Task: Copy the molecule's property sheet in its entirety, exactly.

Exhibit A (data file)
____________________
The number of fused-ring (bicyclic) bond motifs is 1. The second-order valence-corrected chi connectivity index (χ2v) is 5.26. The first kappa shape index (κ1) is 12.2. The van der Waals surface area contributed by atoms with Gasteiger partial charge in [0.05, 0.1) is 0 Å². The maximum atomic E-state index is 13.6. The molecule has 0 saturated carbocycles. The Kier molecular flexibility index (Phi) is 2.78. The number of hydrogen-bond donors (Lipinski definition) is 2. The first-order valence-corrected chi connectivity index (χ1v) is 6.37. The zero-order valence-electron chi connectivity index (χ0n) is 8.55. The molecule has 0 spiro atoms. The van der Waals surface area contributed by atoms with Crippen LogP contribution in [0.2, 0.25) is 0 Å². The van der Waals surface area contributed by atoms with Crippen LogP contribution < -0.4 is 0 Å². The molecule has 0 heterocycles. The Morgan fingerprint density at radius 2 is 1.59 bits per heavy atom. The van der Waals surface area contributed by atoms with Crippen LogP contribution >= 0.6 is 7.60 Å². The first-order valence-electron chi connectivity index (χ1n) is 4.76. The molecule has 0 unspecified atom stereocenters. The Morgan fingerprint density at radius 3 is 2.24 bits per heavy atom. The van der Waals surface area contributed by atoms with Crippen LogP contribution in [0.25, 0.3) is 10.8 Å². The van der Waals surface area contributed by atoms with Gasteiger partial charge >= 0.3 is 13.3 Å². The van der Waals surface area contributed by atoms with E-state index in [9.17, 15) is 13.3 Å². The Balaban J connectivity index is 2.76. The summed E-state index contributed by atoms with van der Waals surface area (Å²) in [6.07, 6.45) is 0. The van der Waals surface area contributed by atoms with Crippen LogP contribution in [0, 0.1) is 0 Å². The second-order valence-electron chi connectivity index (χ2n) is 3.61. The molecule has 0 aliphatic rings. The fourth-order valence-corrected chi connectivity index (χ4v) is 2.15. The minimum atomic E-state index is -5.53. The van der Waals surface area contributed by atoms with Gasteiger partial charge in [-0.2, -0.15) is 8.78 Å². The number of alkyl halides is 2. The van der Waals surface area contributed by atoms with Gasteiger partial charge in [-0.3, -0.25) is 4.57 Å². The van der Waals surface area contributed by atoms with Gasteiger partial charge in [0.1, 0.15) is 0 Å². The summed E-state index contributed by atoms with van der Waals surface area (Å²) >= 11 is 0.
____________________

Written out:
The number of fused-ring (bicyclic) bond motifs is 1. The second-order valence-corrected chi connectivity index (χ2v) is 5.26. The first kappa shape index (κ1) is 12.2. The van der Waals surface area contributed by atoms with Gasteiger partial charge in [0.05, 0.1) is 0 Å². The maximum atomic E-state index is 13.6. The molecule has 0 saturated carbocycles. The Kier molecular flexibility index (Phi) is 2.78. The number of hydrogen-bond donors (Lipinski definition) is 2. The first-order valence-corrected chi connectivity index (χ1v) is 6.37. The zero-order valence-electron chi connectivity index (χ0n) is 8.55. The molecule has 0 spiro atoms. The van der Waals surface area contributed by atoms with Crippen LogP contribution in [0.2, 0.25) is 0 Å². The van der Waals surface area contributed by atoms with Crippen LogP contribution < -0.4 is 0 Å². The molecule has 0 heterocycles. The Morgan fingerprint density at radius 2 is 1.59 bits per heavy atom. The van der Waals surface area contributed by atoms with Crippen LogP contribution >= 0.6 is 7.60 Å². The first-order valence-electron chi connectivity index (χ1n) is 4.76. The molecule has 0 unspecified atom stereocenters. The Morgan fingerprint density at radius 3 is 2.24 bits per heavy atom. The van der Waals surface area contributed by atoms with Crippen LogP contribution in [0.25, 0.3) is 10.8 Å². The van der Waals surface area contributed by atoms with Gasteiger partial charge >= 0.3 is 13.3 Å². The van der Waals surface area contributed by atoms with E-state index in [9.17, 15) is 13.3 Å². The Balaban J connectivity index is 2.76. The summed E-state index contributed by atoms with van der Waals surface area (Å²) in [6.07, 6.45) is 0. The van der Waals surface area contributed by atoms with Crippen LogP contribution in [0, 0.1) is 0 Å². The second-order valence-electron chi connectivity index (χ2n) is 3.61. The molecule has 0 aliphatic rings. The fourth-order valence-corrected chi connectivity index (χ4v) is 2.15. The minimum atomic E-state index is -5.53. The van der Waals surface area contributed by atoms with Gasteiger partial charge in [-0.2, -0.15) is 8.78 Å². The number of alkyl halides is 2. The van der Waals surface area contributed by atoms with Gasteiger partial charge in [-0.3, -0.25) is 4.57 Å². The van der Waals surface area contributed by atoms with Gasteiger partial charge in [0.1, 0.15) is 0 Å². The summed E-state index contributed by atoms with van der Waals surface area (Å²) >= 11 is 0.